Brexit & Data Protection
Data Protection and ‘Brexit’ – business as usual for schools!
In May 2018, we saw a big shake up in the data protection legislation, resulting in the birth of the EU General Data Protection Regulation 2016 (GDPR) and the UK Data Protection Act 2018 (DPA 2018), which came into force the same day as GDPR. Schools are currently required to comply with both pieces of legislation.
What’s the difference between the two laws?
The GDPR is EU law that regulates the use of personal data in the European Economic Area (EEA). It applies to all public authorities (including schools) and most businesses and organisations. The DPA 2018 is UK law which is made up of four ‘data protection regimes’; the first two being most relevant to schools:
- Part 2, Chapter 2: The GDPR – this chapter supplements the GDPR so that it operates in a UK context
- Part 2, Chapter 3: Other General Processing – this chapter applies a UK version of the GDPR to areas outside the scope of EU law
- Part 3: Law Enforcement Processing – this part brings into UK law the EU Law Enforcement Directive.
- Part 4: Intelligence Services Processing – this part applies to the UK’s intelligence services
How will Brexit affect GDPR?
When the UK exits the EU, the EU GDPR will no longer be law in the UK. However, don’t despair, the work schools have been doing to comply with the GDPR, will continue to be relevant after Brexit, as the UK’s government will amend the DPA 2018 to ensure it implements the main provisions of the GDPR into our law. Schools should therefore not be concerned and should continue to comply with their existing data protection obligations.
Further information and guidance about data protection and Brexit are available on the Information Commissioner’s website at https://ico.org.uk/for-organisations/data-protection-and-brexit/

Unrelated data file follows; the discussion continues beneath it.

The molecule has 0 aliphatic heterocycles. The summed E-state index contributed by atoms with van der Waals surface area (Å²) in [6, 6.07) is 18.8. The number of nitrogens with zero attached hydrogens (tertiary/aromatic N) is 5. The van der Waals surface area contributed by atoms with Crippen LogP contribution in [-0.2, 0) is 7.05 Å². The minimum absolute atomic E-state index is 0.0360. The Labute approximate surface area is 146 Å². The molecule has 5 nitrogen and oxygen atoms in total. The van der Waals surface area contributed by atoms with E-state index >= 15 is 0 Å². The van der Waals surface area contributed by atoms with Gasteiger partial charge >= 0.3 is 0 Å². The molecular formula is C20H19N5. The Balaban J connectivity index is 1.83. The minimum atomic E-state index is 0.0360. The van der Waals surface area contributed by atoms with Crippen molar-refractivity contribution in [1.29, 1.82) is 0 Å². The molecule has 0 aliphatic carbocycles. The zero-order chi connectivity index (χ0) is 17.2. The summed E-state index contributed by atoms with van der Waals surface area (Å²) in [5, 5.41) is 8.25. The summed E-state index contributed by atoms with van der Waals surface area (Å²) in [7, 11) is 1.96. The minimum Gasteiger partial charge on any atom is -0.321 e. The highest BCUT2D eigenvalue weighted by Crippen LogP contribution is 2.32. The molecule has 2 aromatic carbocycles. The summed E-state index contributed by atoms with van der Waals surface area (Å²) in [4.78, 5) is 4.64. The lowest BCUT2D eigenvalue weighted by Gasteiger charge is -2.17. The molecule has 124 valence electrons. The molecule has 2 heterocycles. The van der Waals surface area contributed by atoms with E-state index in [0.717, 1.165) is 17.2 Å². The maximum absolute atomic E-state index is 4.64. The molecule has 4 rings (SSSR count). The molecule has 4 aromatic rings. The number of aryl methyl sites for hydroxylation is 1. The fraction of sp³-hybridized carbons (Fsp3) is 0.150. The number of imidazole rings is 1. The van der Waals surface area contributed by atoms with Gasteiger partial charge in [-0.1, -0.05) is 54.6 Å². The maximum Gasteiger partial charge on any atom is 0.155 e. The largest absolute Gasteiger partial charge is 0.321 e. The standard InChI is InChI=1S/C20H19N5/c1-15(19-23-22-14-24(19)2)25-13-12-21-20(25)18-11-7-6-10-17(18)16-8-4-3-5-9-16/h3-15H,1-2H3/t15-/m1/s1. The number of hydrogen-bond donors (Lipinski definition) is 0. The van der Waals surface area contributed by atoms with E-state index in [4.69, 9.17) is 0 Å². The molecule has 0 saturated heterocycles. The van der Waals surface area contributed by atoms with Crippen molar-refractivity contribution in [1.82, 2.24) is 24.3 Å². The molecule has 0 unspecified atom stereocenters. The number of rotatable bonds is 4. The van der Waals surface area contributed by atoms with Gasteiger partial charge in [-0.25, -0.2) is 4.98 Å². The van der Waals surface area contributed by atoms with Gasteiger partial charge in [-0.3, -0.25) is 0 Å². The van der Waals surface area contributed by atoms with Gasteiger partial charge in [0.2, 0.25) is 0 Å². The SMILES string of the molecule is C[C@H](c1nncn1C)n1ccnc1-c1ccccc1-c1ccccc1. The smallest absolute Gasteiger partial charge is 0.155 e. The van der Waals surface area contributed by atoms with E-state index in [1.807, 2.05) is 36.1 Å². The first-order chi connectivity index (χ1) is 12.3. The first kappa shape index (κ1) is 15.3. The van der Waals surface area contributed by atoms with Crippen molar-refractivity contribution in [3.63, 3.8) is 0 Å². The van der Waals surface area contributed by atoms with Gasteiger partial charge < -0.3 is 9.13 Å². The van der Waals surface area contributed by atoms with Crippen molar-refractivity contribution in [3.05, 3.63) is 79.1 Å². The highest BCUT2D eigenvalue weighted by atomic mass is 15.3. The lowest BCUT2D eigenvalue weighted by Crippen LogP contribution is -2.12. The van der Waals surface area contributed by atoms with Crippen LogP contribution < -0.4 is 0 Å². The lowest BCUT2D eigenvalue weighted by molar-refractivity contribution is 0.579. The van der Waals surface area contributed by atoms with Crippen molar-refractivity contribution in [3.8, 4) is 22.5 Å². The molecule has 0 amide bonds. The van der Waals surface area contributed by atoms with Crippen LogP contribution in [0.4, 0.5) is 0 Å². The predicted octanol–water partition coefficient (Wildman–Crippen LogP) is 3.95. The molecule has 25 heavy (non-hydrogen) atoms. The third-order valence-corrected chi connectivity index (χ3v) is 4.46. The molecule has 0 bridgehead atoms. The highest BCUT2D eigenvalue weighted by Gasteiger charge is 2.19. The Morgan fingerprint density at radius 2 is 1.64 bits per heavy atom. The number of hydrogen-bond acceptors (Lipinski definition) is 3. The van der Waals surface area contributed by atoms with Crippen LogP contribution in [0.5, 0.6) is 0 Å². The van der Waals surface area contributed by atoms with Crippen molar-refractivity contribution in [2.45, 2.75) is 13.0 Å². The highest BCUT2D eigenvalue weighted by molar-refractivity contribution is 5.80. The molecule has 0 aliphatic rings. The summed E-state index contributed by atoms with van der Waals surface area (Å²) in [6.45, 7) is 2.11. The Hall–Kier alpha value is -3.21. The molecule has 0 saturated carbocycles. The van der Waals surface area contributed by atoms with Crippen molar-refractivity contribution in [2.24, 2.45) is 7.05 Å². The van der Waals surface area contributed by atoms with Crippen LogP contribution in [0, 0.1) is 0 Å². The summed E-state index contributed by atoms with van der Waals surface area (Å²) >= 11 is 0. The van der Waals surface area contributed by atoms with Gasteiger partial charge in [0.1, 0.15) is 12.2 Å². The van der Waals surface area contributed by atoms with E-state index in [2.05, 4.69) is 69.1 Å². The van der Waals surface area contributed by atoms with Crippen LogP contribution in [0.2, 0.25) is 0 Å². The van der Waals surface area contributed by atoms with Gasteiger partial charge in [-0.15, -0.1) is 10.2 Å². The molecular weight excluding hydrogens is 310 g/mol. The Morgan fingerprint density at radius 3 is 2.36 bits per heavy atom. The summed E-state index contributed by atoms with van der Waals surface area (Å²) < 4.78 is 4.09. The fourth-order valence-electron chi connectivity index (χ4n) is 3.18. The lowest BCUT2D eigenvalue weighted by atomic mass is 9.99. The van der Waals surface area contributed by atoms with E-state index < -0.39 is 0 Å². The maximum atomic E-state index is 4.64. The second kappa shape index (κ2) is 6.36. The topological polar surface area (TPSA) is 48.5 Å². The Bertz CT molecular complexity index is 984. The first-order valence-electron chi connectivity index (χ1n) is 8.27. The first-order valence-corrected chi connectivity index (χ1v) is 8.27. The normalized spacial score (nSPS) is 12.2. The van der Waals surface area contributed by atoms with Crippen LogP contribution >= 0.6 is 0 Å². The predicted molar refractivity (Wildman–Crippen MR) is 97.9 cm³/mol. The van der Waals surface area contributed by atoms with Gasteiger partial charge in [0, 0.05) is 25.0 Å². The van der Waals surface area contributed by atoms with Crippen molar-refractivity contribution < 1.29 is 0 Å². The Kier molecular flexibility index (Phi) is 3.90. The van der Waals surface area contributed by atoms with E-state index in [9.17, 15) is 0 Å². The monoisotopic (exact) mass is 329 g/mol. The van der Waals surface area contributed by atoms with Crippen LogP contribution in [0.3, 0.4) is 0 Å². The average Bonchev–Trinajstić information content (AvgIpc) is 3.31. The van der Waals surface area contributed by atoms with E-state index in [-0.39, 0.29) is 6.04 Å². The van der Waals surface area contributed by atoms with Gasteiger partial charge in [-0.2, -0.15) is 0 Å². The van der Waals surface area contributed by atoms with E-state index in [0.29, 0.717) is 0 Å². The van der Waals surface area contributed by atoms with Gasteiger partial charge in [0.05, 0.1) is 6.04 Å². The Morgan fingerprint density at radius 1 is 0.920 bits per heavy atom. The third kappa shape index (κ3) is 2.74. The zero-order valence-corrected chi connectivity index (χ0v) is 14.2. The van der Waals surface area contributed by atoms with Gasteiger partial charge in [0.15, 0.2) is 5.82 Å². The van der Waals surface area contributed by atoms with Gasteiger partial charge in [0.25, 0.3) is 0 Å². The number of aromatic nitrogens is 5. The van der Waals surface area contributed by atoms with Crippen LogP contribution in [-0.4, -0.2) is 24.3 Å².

The EU Withdrawal Act retains the GDPR in UK law. Obligations and rights that schools and individuals have become familiar with, stay the same.
To ensure the UK data protection framework continues to work effectively when the UK is no longer an EU member, the Government will make appropriate changes to the GDPR and Data Protection Act to preserve EU GDPR standards in UK domestic law.
The vast majority of changes for schools will involve removing references to EU procedures and institutions that will not be relevant to the UK when it is outside the EU. They will be replaced with terms which make more sense, for example, general references to "GDPR" will read "Data Protection", "Union or Member State Law" will instead read as or be replaced with "domestic law" and references to "EU Commission" will be replaced with "UK Government" etc.
In a 'no deal' scenario, responsibilities of schools as data controllers will not change. Individuals will continue to benefit from the same high levels of data protection as they do now and the same GDPR standards will continue to apply in the UK. The ICO will remain the UK's independent regulator for data protection.
Schools will also need to refer to Brexit guidance from the DfE in relation to:
- EU pupils and staff arriving after Brexit
- School places for EU nationals and UK pupils returning to England from the EU after Brexit
- Preparations as an employer (recognition of teaching qualifications)
- Employing teachers with European qualifications
- Checking for EEA teacher sanctions or restrictions
- Travel to the EU (ie school travel)
- Food supplies
- Medical supplies